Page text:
an' wan't goen' to teach no chillun but ns
mine. They would or sent off an' got Ku
another toeher, but you see I rented ob
the school-house fur a year. Now" 1pr
and the old ,man laughed heartily, "PIll thi
go roun' an' explain. I'm pretty well;A
fixed, th ank yer, an' what i've got is
Henry and Weed now conduct one of
the most flourishing schools in Arkan- sti
saw, and old man Socklaster, itis said, na
has learned to write his own name.- th
Arkansaw Traveler. sti
Fifty years agro or so the commandl- thi
ing ollicor in Mairinzell had to sand a wi
report to his superior. Ho summons lic
for this purpose a subaltern. "Have th
you pen, ink and, paper?" "Yes, ba
your imier." "'Good. Now write, in,
M~ ariazell, the 13th; got that downP"' ca
"Yes, your Honor." "WVhat have you Lb
got?'" Mariazell, the 13th."' Good; go sh
on; October-got that down?'' ''Yes,j,
your honor.'' "What have you gotP" ye
''October.'' "Good; now road it all-"' m
"'Mariazell, the 13th October.'' "Pro- ar
coed; 1813---ot that down?" "'Yes, ul
your Hlonor." "What have you got?" ri;
''1813.'' "'Good; now ioad it all to- ge
gether." "'Marmuzoil, the 13th Octo- bei5
b5or, 1813." Well, now, lot's rest an o
hour or so."-icjendle Blauler- b
An 01(d and skilled New York physi- dc
elan, when interviewed on the hot b(
water craze, saidi: "It hans long boon pc
used(. It is ani internal wash; nothing th
more or less. Asa suce it is excellent. nc
An old trainer of priz -lighters used to ed
tell me about it before~ had oven heard ri,
of it elsewhere. Ho a dI lho had cured1
everything fromi tootha' he to~ rheuma- gt
tismn v,ith it. My lady?, patients often la
bog mon to proscribo it or them, and I de
very often do so; somot nes hecause I Ic(
think it likely to do gcid, and some- n<
times becauso I don't thi.nk it willl do jen
Life in the White Houmo,
the mansion has beautiful point
tside, and tho taste of its preson
aupant has made it very haudsoi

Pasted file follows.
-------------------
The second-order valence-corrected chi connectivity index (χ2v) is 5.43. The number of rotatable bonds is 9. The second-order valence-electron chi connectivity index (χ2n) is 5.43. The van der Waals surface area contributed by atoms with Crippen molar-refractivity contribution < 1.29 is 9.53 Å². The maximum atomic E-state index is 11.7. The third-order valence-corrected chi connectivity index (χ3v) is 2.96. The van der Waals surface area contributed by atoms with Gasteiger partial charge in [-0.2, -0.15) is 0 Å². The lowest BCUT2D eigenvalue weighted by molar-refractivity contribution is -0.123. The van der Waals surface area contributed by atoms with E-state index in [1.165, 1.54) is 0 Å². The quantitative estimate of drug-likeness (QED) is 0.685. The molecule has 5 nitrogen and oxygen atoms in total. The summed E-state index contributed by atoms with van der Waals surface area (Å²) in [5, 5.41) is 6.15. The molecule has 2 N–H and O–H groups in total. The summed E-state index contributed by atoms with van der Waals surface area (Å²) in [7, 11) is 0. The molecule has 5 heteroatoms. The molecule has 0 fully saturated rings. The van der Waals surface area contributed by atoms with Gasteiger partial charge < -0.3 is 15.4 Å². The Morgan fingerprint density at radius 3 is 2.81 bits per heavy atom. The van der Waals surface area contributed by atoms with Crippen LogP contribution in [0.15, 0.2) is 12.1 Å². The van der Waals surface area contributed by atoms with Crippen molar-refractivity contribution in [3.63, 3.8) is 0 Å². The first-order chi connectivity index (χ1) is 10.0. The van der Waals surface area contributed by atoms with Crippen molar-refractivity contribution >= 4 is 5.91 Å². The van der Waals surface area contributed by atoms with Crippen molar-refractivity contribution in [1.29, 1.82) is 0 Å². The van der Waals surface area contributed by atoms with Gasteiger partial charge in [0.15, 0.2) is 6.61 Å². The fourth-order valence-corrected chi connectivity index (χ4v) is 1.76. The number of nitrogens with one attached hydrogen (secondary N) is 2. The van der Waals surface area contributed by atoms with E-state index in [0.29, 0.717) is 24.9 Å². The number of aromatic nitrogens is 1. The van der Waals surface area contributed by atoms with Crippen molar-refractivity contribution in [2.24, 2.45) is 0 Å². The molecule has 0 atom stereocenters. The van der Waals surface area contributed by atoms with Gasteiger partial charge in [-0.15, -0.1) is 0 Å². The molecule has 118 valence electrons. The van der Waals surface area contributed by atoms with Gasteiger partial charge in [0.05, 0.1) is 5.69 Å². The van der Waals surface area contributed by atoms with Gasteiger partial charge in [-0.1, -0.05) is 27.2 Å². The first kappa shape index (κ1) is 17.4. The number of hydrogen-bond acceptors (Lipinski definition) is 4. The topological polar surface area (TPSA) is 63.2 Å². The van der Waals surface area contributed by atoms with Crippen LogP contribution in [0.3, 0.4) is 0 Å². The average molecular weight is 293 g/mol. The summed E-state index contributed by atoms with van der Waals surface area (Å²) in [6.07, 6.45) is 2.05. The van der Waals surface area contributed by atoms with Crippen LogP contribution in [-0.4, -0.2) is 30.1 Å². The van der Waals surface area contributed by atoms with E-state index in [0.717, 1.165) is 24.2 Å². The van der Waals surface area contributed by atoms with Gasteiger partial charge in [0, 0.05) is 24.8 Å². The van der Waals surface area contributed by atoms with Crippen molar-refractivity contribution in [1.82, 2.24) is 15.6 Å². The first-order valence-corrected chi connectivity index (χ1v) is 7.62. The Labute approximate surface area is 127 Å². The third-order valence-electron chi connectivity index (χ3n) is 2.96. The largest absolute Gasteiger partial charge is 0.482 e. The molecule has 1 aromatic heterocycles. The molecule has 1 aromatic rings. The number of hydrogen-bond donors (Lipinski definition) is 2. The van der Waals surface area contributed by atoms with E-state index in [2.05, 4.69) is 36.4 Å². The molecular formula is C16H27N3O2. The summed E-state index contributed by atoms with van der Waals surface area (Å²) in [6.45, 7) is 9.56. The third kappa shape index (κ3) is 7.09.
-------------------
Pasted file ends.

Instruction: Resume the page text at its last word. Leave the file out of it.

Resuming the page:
thin. But It is not suitable for
ivato residence and a public office n
) samo time. It would adnirabl
oet the purposO of either; it can hard
servo tho uses of both. Few kno\
w little availhnblo space there is in i
4 rooms aro large, some of vast sizc
t there are not many of them Thi
Us are wide, the corridors long, th
atibulos spacious. Four large apar
mnts are allotted to the nocessar
:rotarios, clerks, administrativ
ictionarlos of the government, telc
%ph operators and so forth. Tb
and reception room occupies the on
o east wing on the first floor; ti
allor reception room leads from i
3 stato banqueting hall Is an ono:
)um apartment. This loaves but lin
d space below for private needs, dih
g room and parlor. Upstairs, besid
rooms for government work, a
idy mentioned, there is an apar
nit devoted to the meetings of tl
binot, the library, and a state chan
r. There remain but live chain ber
the use of the family, which, if
ppens to be large, may overflow it
commodations, and must be vor
tall to allow a suitable entertain
mnt of guests, who cannot be receiv
In any number.
But these things, though bad onou g
3 not the worst, by any means. Th
tim in the White Houso has no pr
to life, to speak of. He belongs 1
3 Nation; he has been placed thei
the choice of the people, and the
umo the right to see him as often a
y feel inclined, which may be at an
ur in the day. The demand for li
osenco and service is incessant.
forgotten, apparontly, that the ma
s a personal as well as an ollici:
lo, that lie must be a geutleman no
d then, that he cannot be presider
the time, that he is not the propert
the community at large, that h
ist have his special friends, that 1
ist enjoy the human privilege of rc
sing the visits of strangers, that b
excusable for guarding against intri
n, and has no more responsibilil
tside of his oflicial duties than ti
dinary citizen has, who is lot alone
home, and is at liberty to nut th
airs of his 51o) behind himu, wht
siness is over. This ib no fancit
ievance. The president is a vo
sy man, full of cares, and neodir
ict, rest in the society of family<
ends, more than mo t, together wit
(hal amenities of a various kind. E
cially he needs to be for a part l
clh day taken out of thu associatior
h:is olice, and placed where h:
ind can 1)e refreshed by other co:
rns than those of the public. I
11 work better, more heartily, moi
cerfully, more eilectu-lly, far such
There are two ways of b ringir
out this most lesirable chanti
.her the present editico might I
ven over wholly to business, ft
icli it is admirably adapted, an
en now is none too large, in whic
so the president's house might 1
uated wherever convelilence proip
, at a distance from the buildin
at contained the otlice, where, by aJ
mntment, he woul tind himself :
rtain hours out of the twienty-fou
the business might be carried to a:
her part of the town, and the Whil
mUse be assigned to the president f<
private residence. The former plr
proferable for several reasons. I
u first place, the mansion is desigrne
e public p)urpose. No prval
elling offers such facilities for rece]
uns and dinners, which must be give
a grandl scale. In the next p)lac